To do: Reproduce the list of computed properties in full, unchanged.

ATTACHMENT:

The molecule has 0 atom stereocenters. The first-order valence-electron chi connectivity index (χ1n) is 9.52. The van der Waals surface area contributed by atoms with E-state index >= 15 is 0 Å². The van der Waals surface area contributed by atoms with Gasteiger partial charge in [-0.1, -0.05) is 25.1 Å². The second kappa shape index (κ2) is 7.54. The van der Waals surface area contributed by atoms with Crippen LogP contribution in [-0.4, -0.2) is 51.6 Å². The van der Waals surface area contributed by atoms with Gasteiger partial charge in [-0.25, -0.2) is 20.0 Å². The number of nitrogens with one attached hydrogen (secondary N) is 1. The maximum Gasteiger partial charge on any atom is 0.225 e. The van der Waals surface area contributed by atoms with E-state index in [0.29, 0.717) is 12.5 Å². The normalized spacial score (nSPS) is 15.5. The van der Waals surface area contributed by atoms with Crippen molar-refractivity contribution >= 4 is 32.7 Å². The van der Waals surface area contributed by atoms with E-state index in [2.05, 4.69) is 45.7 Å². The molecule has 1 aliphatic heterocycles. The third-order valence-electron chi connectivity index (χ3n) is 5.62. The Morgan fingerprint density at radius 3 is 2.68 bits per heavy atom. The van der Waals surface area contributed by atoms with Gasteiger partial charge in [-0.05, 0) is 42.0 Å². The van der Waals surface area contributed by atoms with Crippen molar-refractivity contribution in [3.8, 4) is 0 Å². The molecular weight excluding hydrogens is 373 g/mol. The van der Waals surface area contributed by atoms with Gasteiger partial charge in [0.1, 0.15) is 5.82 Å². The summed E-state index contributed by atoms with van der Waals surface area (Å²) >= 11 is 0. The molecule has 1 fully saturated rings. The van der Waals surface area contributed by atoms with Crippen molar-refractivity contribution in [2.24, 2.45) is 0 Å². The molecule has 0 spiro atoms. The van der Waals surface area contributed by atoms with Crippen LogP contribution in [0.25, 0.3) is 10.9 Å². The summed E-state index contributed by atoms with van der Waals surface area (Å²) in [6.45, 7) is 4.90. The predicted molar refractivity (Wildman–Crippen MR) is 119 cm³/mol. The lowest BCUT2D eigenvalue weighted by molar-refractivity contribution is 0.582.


The molecule has 0 atom stereocenters. The first-order valence-electron chi connectivity index (χ1n) is 9.52. The van der Waals surface area contributed by atoms with E-state index >= 15 is 0 Å². The van der Waals surface area contributed by atoms with Gasteiger partial charge in [-0.1, -0.05) is 25.1 Å². The second kappa shape index (κ2) is 7.54. The van der Waals surface area contributed by atoms with Crippen LogP contribution in [-0.4, -0.2) is 51.6 Å². The van der Waals surface area contributed by atoms with Gasteiger partial charge in [-0.25, -0.2) is 20.0 Å². The number of nitrogens with one attached hydrogen (secondary N) is 1. The maximum Gasteiger partial charge on any atom is 0.225 e. The van der Waals surface area contributed by atoms with E-state index in [0.29, 0.717) is 12.5 Å². The normalized spacial score (nSPS) is 15.5. The van der Waals surface area contributed by atoms with Crippen molar-refractivity contribution >= 4 is 32.7 Å². The van der Waals surface area contributed by atoms with E-state index in [2.05, 4.69) is 45.7 Å². The molecule has 1 aliphatic heterocycles. The third-order valence-electron chi connectivity index (χ3n) is 5.62. The Morgan fingerprint density at radius 3 is 2.68 bits per heavy atom. The van der Waals surface area contributed by atoms with Gasteiger partial charge in [-0.05, 0) is 42.0 Å². The van der Waals surface area contributed by atoms with Crippen molar-refractivity contribution in [3.8, 4) is 0 Å². The molecular weight excluding hydrogens is 373 g/mol. The van der Waals surface area contributed by atoms with Gasteiger partial charge in [0.1, 0.15) is 5.82 Å². The summed E-state index contributed by atoms with van der Waals surface area (Å²) >= 11 is 0. The molecule has 1 fully saturated rings. The van der Waals surface area contributed by atoms with Crippen molar-refractivity contribution in [2.24, 2.45) is 0 Å². The molecule has 0 spiro atoms. The van der Waals surface area contributed by atoms with Crippen LogP contribution in [0.25, 0.3) is 10.9 Å². The summed E-state index contributed by atoms with van der Waals surface area (Å²) in [6.45, 7) is 4.90. The predicted molar refractivity (Wildman–Crippen MR) is 119 cm³/mol. The lowest BCUT2D eigenvalue weighted by molar-refractivity contribution is 0.582.